Bryan Stow Suspects ID'ed from the Witness Stand

Mary Dolores Donley was parked nearby and saw a man kick Stow in the head. She later identified him in a police line up as Louie Sanchez. On Thursday in court she identified both Sanchez and Marvin Norwood as being on the scene.

A woman who was in a parking lot at Dodger Stadium on Opening Day last year when a San Francisco Giants fan was attacked identified his alleged assailant in court Thursday, testifying that she saw the man kick the victim in the head after he fell unconscious to the ground.

Mary Dolores Donley testified that she chose Louie Sanchez during a July
2011 lineup as the man she had seen kicking and trying to swing at Bryan Stow
after he had already fallen to the ground in Lot 2 after the Dodgers-Giants
game on March 31, 2011.

The testimony came during the fifth day of a hearing to determine if
there is enough evidence to require Sanchez, 30, and Marvin Norwood, 31, to
stand trial in connection with the attack on Stow.

Donley -- who approached the scene with her husband after hearing a man
yelling a profanity -- said she heard Stow ``hit the ground and it was a sound
I never heard before,'' describing it as a ``horrible noise.''

She said she saw Stow's assailant kick him once in the head and that the
man also tried to take a swing at a seemingly unconscious Stow as the father
of two was on the ground face-up with blood coming from his ears.

When asked if she saw the man in court that she identified in the photo
line-up, she indicated it was Sanchez.

"The one that had kicked Bryan Stow in the head?'' Deputy District
Attorney Beth Silverman asked.

"Yes,'' she responded.

Under cross-examination, the prosecution witness acknowledged that she
did not see the punch that resulted in the off-duty paramedic being knocked to
the ground.

Donley also identified Norwood in court as being the man she had seen
about 15 to 20 feet away and who eventually approached Sanchez in an effort to try to get him to leave the scene after the attack. She acknowledged she had
been unable to identify the second man -- whom she described as a taller man
with a light complexion -- during a line-up.

Donley is the first prosecution witness to testify that she saw Sanchez
and Norwood at the scene. Others have said they believed -- but could not
conclusively state -- that they saw the two.

Donley testified that she had her daughter call 911, while her husband
and her cousin tried to convince Sanchez to back away from Stow.

When asked if she had told detectives in May 2011 that another man who
was initially arrested in connection with the case strongly resembled Stow's
assailant, she said of Giovanni Ramirez, ``It looks like him, but it wasn't the
person ... I did not identify him.''

Ramirez was arrested but never charged.

Sanchez and Norwood were arrested in July 2011 in connection with Stow's
beating and have remained jailed since then.

Meanwhile, Los Angeles Superior Court Judge George G. Lomeli heard a 12-
minute audiotape of a barely audible jailhouse conversation between Sanchez and Norwood in July 2011, over the defense's objection. The judge said he would rule later today on whether a transcript of the conversation would be publicly released.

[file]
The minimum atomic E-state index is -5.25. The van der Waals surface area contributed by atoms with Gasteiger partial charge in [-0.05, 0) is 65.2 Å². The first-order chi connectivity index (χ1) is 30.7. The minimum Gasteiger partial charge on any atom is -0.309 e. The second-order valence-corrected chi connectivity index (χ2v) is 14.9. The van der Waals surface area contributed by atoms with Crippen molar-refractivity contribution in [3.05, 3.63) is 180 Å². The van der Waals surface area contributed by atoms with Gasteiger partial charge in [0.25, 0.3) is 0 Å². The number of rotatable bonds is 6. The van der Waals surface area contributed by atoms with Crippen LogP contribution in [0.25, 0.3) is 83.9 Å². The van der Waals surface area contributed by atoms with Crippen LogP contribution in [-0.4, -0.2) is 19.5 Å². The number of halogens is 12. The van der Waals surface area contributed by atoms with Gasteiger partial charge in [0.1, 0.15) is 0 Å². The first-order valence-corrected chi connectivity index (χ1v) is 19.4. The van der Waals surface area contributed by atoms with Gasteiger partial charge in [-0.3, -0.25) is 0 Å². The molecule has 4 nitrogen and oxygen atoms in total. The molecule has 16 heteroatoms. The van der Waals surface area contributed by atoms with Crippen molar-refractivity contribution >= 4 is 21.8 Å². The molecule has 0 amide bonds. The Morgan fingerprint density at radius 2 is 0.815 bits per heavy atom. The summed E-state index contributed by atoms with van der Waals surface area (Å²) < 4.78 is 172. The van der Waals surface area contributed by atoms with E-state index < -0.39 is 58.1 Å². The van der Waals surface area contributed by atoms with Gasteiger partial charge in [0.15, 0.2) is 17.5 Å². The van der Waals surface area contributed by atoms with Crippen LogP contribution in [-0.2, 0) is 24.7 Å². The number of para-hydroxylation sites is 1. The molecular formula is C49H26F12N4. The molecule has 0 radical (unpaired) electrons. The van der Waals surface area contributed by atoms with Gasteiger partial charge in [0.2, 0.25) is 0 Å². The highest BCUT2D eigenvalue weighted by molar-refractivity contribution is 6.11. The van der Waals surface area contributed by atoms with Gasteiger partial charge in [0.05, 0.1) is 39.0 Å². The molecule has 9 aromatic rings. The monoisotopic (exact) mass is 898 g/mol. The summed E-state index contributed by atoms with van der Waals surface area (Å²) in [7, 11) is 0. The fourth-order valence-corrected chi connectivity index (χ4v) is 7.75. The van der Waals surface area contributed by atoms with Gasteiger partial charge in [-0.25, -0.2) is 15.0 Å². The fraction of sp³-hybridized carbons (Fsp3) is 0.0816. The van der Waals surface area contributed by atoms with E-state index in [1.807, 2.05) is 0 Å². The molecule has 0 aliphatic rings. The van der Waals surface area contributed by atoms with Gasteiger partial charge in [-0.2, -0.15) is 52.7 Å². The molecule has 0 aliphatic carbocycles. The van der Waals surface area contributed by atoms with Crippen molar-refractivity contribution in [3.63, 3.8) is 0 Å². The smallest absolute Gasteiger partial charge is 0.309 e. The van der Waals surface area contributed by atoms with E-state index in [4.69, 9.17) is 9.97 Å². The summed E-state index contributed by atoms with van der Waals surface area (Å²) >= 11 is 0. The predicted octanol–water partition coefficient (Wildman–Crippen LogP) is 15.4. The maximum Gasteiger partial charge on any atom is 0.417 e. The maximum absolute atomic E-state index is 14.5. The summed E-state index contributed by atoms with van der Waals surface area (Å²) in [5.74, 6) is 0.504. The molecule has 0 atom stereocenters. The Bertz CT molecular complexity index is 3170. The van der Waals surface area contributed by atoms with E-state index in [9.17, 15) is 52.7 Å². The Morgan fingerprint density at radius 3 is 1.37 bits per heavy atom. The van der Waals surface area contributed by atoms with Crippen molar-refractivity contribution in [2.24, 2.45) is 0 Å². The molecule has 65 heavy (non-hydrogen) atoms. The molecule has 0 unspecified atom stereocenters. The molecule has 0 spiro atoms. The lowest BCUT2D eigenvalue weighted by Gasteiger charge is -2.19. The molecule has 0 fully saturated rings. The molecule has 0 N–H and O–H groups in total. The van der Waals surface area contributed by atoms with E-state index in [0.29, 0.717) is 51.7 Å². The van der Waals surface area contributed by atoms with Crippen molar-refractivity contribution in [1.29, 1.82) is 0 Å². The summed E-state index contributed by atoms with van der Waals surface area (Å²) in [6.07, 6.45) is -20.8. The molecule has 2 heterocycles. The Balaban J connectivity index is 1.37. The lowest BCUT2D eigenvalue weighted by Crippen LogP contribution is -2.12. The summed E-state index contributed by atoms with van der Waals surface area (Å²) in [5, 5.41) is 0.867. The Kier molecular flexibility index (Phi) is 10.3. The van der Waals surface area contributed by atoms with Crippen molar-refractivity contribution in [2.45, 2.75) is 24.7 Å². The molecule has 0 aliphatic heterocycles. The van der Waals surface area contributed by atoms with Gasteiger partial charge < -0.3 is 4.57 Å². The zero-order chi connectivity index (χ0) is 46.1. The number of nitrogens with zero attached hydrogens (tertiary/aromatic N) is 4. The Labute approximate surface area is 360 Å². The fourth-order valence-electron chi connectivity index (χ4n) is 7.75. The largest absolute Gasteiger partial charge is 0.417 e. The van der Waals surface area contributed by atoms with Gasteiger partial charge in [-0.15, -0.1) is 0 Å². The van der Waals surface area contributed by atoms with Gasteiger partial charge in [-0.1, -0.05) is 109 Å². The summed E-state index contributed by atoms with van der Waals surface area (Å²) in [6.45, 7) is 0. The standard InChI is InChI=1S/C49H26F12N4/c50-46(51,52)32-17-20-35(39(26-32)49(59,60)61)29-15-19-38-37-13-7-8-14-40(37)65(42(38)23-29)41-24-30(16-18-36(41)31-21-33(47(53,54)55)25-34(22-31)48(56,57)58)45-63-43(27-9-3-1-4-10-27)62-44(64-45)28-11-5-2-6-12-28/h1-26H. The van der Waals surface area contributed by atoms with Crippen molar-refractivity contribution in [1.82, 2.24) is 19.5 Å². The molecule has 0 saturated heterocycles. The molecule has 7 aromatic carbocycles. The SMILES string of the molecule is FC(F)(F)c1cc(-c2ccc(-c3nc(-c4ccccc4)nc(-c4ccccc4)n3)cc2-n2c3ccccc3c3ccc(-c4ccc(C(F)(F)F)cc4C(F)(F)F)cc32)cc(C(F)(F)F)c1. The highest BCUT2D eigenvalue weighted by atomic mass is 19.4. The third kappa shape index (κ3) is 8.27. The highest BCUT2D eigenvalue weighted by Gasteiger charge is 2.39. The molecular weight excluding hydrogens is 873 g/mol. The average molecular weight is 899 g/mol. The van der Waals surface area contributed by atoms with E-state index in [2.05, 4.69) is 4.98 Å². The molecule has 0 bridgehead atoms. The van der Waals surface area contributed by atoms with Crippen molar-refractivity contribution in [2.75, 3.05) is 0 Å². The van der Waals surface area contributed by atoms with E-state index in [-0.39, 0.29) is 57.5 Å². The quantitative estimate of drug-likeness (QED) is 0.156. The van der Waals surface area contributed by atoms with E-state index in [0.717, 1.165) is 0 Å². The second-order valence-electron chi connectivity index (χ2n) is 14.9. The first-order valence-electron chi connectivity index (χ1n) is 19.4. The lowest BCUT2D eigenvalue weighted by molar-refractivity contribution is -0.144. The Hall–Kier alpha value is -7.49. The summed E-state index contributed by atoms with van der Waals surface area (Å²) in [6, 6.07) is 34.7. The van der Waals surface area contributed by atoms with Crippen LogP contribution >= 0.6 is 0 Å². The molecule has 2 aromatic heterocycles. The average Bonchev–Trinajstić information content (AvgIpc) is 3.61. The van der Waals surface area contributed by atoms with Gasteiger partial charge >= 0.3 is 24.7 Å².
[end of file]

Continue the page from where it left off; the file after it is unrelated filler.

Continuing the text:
In court papers filed last year, prosecutors wrote that, ``While in a
jail cell awaiting a lineup, Sanchez told his co-defendant Norwood not to say
anything to anyone.''

Lomeli is expected to rule either today or Friday on whether Sanchez and
Norwood, both of Rialto, will proceed to trial.

The two men are charged with one felony count each of mayhem, assault by
means likely to produce great bodily injury and battery with serious bodily
injury, along with the allegation that the two inflicted great bodily injury on

Sanchez also is charged with a misdemeanor count of battery involving a
run-in with a female Giants fan and a misdemeanor battery count for allegedly
swinging his fist at a young man in another group of Giants fans in the parking
lot after the game.

Stow suffered a skull fracture that resulted in the loss of a portion of
his skull as well as damage to his brain, according to a stipulation signed
by attorneys from both sides and read in court.

Stow is ``unable to walk, has loss of motor skills in his arms and
hands, is unable to carry on a normal conversation, unable to control his
bodily functions and unable to care for himself due to diffuse, severe,
traumatic brain injury,'' according to the document. ``Bryan Stow will require
skilled long-term care and daily assistance for the remainder of his life.''

Prosecutors contended in court papers filed last summer that Sanchez
initially shoved Stow, followed the Bay Area paramedic after he and his friends
walked away and that Sanchez punched him in the side of the head and that both he and Norwood kicked Stow after he was knocked unconscious.

Along with the charges in state court, Sanchez and Norwood are charged
in federal court with being a felon in possession of a firearm.

Weapons recovered from the garage attic crawl space at Norwood's home
included a Bushmaster assault rifle, with scope and magazine attached; a Marlin
semi-automatic rifle; a Mossberg semi-automatic shotgun loaded with five rounds of 12-gauge ammunition and other handguns, according to an affidavit filed by a special agent with the Bureau of Alcohol, Tobacco, Firearms and Explosives.

Norwood said in an interview with police that the weapons belonged to
Sanchez but that he kept them at his home because ``Sanchez does not have a
place to store the guns,'' according to the affidavit, which was filed in
support of the federal criminal complaint.


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